One of the breads for June in the Mellow Bakers Challenge is Beer Bread with Roasted Barley. Hamelman says that husked malted barley is easy to find in beer-brewing stores. My beer-brewing stores referred to it as dehusked barley. Apparently, there are many varieties of barley. My local store had a dehusked, already roasted dried barley called carafa II malt. There is another store on the other side of town that has more varieties of barley, I may have to visit it. The roasted barley is very dark. I tasted it and it was not bitter.
The bread starts off with a polish made with equal parts of bread flour and water and only 1/8 of a teaspoon of yeast. I am always impressed at what such a small amount of yeast can do. The final dough includes the poolish, bread flour, whole-wheat flour, beer, water, salt, yeast, malted barley.
This is a bread full of choices. What kind of barley, what kind of beer. I decided to try a lager for the beer.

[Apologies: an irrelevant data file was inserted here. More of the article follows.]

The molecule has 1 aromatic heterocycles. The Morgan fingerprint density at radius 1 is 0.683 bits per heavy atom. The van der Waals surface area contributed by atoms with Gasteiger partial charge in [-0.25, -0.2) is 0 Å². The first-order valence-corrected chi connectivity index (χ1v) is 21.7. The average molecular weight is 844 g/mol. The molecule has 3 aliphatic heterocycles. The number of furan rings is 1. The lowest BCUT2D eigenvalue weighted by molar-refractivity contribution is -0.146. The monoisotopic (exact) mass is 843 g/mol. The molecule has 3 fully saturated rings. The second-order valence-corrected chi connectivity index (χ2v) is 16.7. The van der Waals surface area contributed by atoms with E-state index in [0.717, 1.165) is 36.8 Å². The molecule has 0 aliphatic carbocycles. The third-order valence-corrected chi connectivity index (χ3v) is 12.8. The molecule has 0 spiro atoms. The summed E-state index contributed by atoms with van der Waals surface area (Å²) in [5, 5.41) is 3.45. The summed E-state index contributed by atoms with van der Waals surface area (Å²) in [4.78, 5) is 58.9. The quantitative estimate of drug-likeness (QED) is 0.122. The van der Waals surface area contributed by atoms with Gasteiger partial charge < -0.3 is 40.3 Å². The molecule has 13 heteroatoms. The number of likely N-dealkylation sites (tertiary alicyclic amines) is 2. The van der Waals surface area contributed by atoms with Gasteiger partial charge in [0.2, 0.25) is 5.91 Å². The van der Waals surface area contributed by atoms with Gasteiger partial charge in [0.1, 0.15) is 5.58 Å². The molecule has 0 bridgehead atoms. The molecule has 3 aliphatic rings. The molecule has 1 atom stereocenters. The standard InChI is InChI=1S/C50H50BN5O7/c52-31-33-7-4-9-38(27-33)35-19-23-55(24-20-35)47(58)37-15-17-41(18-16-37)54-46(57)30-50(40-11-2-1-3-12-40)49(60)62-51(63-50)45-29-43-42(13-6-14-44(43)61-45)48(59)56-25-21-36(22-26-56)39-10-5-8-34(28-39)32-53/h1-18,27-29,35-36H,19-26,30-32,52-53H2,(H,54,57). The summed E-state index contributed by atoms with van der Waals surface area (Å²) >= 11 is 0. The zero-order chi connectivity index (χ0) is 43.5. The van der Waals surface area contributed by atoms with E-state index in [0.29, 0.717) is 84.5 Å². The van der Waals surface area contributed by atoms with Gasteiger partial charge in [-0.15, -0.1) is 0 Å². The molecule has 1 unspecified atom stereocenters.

All of the ingredients were weighed out. Again, Mr. Hamelman please use metrics. Those .6 oz are a little challenging and the fractions make me feel old, my eyes are failing.
The ingredients were put in a mixing bowl. I blended the flours, salt, yeast and barley and then added the poolish, beer water mix and turned it on and slopped beer all over my pajamas. Note to self, mix with spoon in the future.
The bread was mixed for six minutes and then left to ferment for two hours with a fold after one hour. I needed to add a little more flour and questioned if I should have added more.
At this point, I am a little worried about the dough. It is still pretty wet. The question is is it modernly loose hydration? I shape it and divide into two. At some point, I will buy another bannetone. I shaped one into a boule and one went into the bannetone and they were left to rise for an hour.
After about 70 mins, the boules were baked. The loaves only took 30 mins until they were done. They had a delightful crust and a complex flavor. I have never baked with barley or beer. I can't wait to see what my fellow mellow bakers think of this, I think that there will be a lot of variables, what kind of barley, what kind of beer. I wonder what the verdict will be.